Why gas and grocery prices are so high
Q: I’m trying to stick to my budget and be financially strong, but prices at the grocery and the gas pump are killing my mojo! What gives; why are gas and grocery prices so high?
A: There are several factors causing prices to go up. Here’s what you’ll need to know about the sky-high prices dominating the post-pandemic economy.
What’s driving the increase in grocery prices?
First, the pandemic caused many materials shortages due to a prolonged labor and supply chain disruption. In turn, this caused the demand for and prices of these goods to rise.
Second, there’s a labor market shortage, likely attributed to inflated pandemic unemployment insurance. As a result, employers have to offer more pay to attract workers. They then pass this extra cost on to consumers.
Finally, the increase in prices can be linked to the rising cost of gas, as we’ll explore below.
Why are gas prices so high?
It’s sticker shock at the gas pump, with prices as high as $7/gallon in some parts of the country. Here’s what’s causing the price of gasoline, and its primary component of crude oil, to the peak.
- The basic rules of supply and demand COVID-19 restrictions are finally ending around the globe. Gas and crude oil demand increased with more people taking their vehicles and riding public transit.
- The presidential election. Crude oil prices have spiked by an average of $0.75 per gallon since the election. The oil markets assume the current administration will inhibit U.S. oil production, which leads to a tightening of the global oil market. Traders responded by driving up the price of crude oil.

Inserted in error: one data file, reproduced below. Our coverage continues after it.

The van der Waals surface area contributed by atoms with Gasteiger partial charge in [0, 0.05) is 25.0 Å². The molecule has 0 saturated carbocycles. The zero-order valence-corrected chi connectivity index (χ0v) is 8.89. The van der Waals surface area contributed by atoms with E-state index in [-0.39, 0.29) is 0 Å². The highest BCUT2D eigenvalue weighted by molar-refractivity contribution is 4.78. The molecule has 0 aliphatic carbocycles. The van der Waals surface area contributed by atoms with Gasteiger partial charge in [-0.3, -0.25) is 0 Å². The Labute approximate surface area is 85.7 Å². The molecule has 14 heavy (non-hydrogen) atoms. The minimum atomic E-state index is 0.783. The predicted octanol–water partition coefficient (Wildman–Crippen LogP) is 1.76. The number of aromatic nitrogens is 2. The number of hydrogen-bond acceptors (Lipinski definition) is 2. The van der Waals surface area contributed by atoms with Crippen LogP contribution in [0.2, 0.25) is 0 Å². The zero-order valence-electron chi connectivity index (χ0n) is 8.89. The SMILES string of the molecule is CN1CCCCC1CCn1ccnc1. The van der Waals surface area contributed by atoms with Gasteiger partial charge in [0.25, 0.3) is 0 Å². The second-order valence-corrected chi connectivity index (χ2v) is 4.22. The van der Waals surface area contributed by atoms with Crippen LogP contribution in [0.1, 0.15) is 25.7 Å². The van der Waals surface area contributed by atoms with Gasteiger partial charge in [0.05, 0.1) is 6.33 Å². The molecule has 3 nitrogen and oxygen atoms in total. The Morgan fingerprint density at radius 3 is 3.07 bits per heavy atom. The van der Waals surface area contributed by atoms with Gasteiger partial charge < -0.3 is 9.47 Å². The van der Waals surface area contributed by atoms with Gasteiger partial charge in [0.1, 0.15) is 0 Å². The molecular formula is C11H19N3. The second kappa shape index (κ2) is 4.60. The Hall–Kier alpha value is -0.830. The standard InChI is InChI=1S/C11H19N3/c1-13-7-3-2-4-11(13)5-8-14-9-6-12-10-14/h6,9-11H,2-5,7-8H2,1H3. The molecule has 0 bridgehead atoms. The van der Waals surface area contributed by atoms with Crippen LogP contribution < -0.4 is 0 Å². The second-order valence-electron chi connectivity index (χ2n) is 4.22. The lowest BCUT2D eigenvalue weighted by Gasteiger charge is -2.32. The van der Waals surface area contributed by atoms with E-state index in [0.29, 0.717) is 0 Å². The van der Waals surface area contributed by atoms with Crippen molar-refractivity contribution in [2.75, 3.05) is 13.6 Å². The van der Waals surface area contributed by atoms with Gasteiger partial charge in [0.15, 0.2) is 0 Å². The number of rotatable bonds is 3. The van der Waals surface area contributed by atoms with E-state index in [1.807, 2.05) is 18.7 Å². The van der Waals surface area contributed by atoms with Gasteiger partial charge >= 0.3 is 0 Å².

- Seasonal market changes. The price of crude oil tends to rise and fall with the seasons, with prices generally rising in the spring and summer months.
- Change in the value of the dollar Oil depends on U.S. dollars within the world market. When the dollar is weak, as it is now, oil becomes more expensive for Americans.
What can I do about the rising cost of goods?
Unfortunately, as a private consumer, there’s not much you can do about the rising cost of goods. However, there are steps you can take to handle these costs.
First, make changes to your monthly budget to accommodate these expanded spending categories by trimming discretionary expenses.
Next, incorporate cost-saving techniques to bring down these expenses. Think couponing, shopping the seasonal sales, and buying items you always use in bulk. To save on gas costs, consider walking to work, carpooling when possible, or using public transportation more often.
Rising prices might be hard on the wallet, but with some proactive steps, you can still stay on top of your finances and help bring your financial health back to pre-pandemic norms.